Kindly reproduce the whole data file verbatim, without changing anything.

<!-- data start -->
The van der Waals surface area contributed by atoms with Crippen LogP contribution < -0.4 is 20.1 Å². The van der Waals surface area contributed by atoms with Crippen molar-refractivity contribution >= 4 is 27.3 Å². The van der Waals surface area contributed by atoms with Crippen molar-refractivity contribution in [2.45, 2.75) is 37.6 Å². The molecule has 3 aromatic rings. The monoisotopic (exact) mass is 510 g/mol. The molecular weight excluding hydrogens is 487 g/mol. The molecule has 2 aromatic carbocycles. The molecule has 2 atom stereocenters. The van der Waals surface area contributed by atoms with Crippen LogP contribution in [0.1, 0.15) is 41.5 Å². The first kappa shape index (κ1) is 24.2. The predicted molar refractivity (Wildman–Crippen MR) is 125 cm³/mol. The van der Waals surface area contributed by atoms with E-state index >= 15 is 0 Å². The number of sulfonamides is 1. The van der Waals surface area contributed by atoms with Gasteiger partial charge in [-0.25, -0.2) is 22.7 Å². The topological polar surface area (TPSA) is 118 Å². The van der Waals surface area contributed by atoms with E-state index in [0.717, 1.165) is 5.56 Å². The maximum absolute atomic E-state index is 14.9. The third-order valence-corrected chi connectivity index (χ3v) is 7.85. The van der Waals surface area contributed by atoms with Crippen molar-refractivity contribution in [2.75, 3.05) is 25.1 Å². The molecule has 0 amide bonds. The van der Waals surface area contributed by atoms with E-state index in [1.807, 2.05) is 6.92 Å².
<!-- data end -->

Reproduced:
The van der Waals surface area contributed by atoms with Crippen LogP contribution < -0.4 is 20.1 Å². The van der Waals surface area contributed by atoms with Crippen molar-refractivity contribution >= 4 is 27.3 Å². The van der Waals surface area contributed by atoms with Crippen molar-refractivity contribution in [2.45, 2.75) is 37.6 Å². The molecule has 3 aromatic rings. The monoisotopic (exact) mass is 510 g/mol. The molecular weight excluding hydrogens is 487 g/mol. The molecule has 2 aromatic carbocycles. The molecule has 2 atom stereocenters. The van der Waals surface area contributed by atoms with Crippen LogP contribution in [0.1, 0.15) is 41.5 Å². The first kappa shape index (κ1) is 24.2. The predicted molar refractivity (Wildman–Crippen MR) is 125 cm³/mol. The van der Waals surface area contributed by atoms with E-state index >= 15 is 0 Å². The number of sulfonamides is 1. The van der Waals surface area contributed by atoms with Gasteiger partial charge in [-0.25, -0.2) is 22.7 Å². The topological polar surface area (TPSA) is 118 Å². The van der Waals surface area contributed by atoms with E-state index in [0.717, 1.165) is 5.56 Å². The maximum absolute atomic E-state index is 14.9. The third-order valence-corrected chi connectivity index (χ3v) is 7.85. The van der Waals surface area contributed by atoms with Crippen molar-refractivity contribution in [2.75, 3.05) is 25.1 Å². The molecule has 0 amide bonds. The van der Waals surface area contributed by atoms with E-state index in [1.807, 2.05) is 6.92 Å².